This blog is provided by the IPR Behavioral Insights Research Center
We’ve started to get glimpses into what AI means for the comms and PR professions, and not all the news is good…
As AI has burst onto the scene, no one has missed the fact that it will have huge ramifications — not only in our work lives, but for society at large. This is especially true in terms of privacy, regulation, and information access — not to mention the very definitions of originality, authenticity, and art. There is talk of a “Cambrian explosion” in terms of AI’s impact on our world, due to its exponential enablement of new technology and generative outputs. But what specifically does it mean for professional communicators?
AI’s newer generative language models, such as ChatGPT, are transforming the business landscape in ways that have huge knock-on effects for the profession. The push of a button is all it takes to create original content, mimic narrative styles, paraphrase texts, and in some cases, design compelling rhetoric that can sway and motivate. It’s patently clear that this is going to be a game changer and relieve at least some of the more tedious tasks in comms. Not to mention the fact that it’s really fun to use. Why, then, does it make us feel so uneasy?
In my book, published last year (a lifetime ago in AI terms), I emphasized that generative AI poses a significant threat to the communication and PR professions. In terms of day-to-day content production — such as press releases, corporate announcements, and basic journalism — ChatGPT and its variants can produce convincing and accurate copy in a fraction of the time it takes a human being. This is especially threatening to entry-level and junior communications roles. But the fact is that this type of technological encroachment as inevitable as taxes and death. Just as robotic chefs and robotic surgeons and AI-powered legal contracts will soon become commonplace, many communication tasks will be outsourced to machines. This will undoubtedly create crises for employment and financial security — and it will also create crises around the purpose and meaning of apprenticeships and on-the-job learning — not just for comms, but for all impacted professions.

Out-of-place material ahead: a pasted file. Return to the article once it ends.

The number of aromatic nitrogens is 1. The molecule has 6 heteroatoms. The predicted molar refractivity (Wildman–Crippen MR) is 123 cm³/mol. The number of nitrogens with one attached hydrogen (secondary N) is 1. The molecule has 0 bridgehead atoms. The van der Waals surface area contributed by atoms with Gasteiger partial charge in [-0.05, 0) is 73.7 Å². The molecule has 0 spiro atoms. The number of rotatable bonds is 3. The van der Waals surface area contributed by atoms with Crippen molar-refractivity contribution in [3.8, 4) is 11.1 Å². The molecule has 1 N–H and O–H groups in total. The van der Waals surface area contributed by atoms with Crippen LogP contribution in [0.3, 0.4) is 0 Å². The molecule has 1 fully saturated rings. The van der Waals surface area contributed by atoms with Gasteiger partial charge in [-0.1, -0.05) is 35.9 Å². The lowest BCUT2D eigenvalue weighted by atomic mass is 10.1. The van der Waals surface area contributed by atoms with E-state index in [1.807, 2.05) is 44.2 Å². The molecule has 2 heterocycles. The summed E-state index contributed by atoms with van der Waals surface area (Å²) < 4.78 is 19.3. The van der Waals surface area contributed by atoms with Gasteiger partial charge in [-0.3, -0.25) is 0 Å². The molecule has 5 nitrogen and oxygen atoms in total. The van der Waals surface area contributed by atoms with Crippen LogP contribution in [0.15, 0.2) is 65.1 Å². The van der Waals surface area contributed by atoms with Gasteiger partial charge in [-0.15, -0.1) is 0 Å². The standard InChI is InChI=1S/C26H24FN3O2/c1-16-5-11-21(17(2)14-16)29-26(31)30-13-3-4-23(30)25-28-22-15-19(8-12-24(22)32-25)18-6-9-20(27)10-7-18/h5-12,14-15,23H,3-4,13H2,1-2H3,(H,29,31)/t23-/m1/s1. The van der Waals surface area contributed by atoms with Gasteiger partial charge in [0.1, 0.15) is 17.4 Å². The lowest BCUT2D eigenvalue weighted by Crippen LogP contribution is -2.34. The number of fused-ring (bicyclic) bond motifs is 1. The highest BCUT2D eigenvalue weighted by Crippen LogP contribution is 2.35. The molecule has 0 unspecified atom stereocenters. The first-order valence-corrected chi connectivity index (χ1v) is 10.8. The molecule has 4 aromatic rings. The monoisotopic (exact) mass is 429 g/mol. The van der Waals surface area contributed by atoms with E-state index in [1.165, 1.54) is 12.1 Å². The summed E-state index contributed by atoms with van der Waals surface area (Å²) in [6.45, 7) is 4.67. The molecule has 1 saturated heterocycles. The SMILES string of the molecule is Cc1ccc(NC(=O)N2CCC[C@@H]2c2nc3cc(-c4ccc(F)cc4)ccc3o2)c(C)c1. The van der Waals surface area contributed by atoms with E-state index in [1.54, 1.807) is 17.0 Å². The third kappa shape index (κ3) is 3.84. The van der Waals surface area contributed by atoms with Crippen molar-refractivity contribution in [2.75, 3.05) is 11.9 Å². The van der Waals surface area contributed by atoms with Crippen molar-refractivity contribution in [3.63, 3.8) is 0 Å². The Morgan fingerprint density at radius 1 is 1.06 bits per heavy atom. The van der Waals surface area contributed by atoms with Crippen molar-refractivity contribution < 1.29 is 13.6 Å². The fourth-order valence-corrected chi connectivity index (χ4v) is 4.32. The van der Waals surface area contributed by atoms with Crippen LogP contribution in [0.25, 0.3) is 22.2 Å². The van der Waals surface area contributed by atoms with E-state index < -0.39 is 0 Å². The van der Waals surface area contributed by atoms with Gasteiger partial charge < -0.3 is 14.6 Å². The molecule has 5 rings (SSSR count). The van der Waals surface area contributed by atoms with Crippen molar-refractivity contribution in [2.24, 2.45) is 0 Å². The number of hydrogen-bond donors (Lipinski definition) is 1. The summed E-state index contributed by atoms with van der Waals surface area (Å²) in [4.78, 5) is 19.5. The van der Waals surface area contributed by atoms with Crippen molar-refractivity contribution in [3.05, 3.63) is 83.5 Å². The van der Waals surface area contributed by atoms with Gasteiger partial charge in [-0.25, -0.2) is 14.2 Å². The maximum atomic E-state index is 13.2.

The good news is that communicators have an ace in their pocket. We are still a long way from surrendering organizational and leadership communication to a machine, at least for the time being. This is for two different reasons:
1.) There is a dark side to these technologies
Even in the earliest days of GPT-2 and GPT-3, researchers found that generative AI excels at generating disinformation — a phenomenon that Politico’s AI reporter Melissa Heikkilä cleverly described as “filling the swamp.” Generative AI is alarmingly effective at crafting slick-sounding messages — from QAnon conspiracy theories and climate change denial to extremist narratives and radical ideologies.
With this kind of gloomy research, however, we can glean many useful insights. Because AI is so effective at “filling the swamp,” it means that the structure of disinformation itself must be formulaic or algorithmic. IPR published a valuable primer on how to detect disinformation, and these clues, along with academic research into AI, may help us learn how to reverse engineer it.
2.) Generative AI’s output is decontextualized
ChatGPT is a generative technology, but that doesn’t mean that the content it generates is meaningful or even relevant. In Alan Turing’s imitation game, a series of questions can determine if one is interacting with a human or a machine, but the results of the game depend not only on the ability to give correct answers, but on how closely the answers resemble those that an actual human would give. In other words, the machine eventually reveals itself. For the time being at least, for any issue of real consequence, ChatGPT is an imitation and not the real McCoy.
For these reasons, I believe that generative AI presents an opportunity for the communication profession to grow, even as it increasingly threatens many livelihoods. It may, in fact, be because of the threat that it forces change. It does this by providing an impetus to up our game and focus our time and energy on how to develop more perceptive, sincere, thoughtful, and yes, human communication — that can only be done by people. This is easier said than done, but it will mark the next era of the profession. And provide an even greater reason for corporate communicators to have a seat at the table in the organizations they serve.
Buchanan, B., Lohn, A., Musser, M., & Sedova, K. (2021, May). Truth, lies, and automation: How language models could change disinformation. Center for Security and Emerging Technology. https://cset.georgetown.edu/public ation/truth-lies-and-automation/
McGuffie, K., & Newhouse, A. (2020). The radicalization risks of GPT-3 and advanced neural language models. Center on Terrorism, Extremism, and Counterterrorism, Middlebury Institute of International Studies at Monterrey. https://www.middlebury.edu/institute/sites/www.middlebury.edu.institute/files/2020-09/gpt3-article.pdf
Laura McHale is the Managing Director and Leadership Psychologist Expert at Conduit Consultants Limited. McHale is an expert in assessments, leadership, and team effectiveness. She is the author of Neuroscience for Organizational Communication. She currently serves on the IPR Behavioral Insights Research Center Board of Advisors.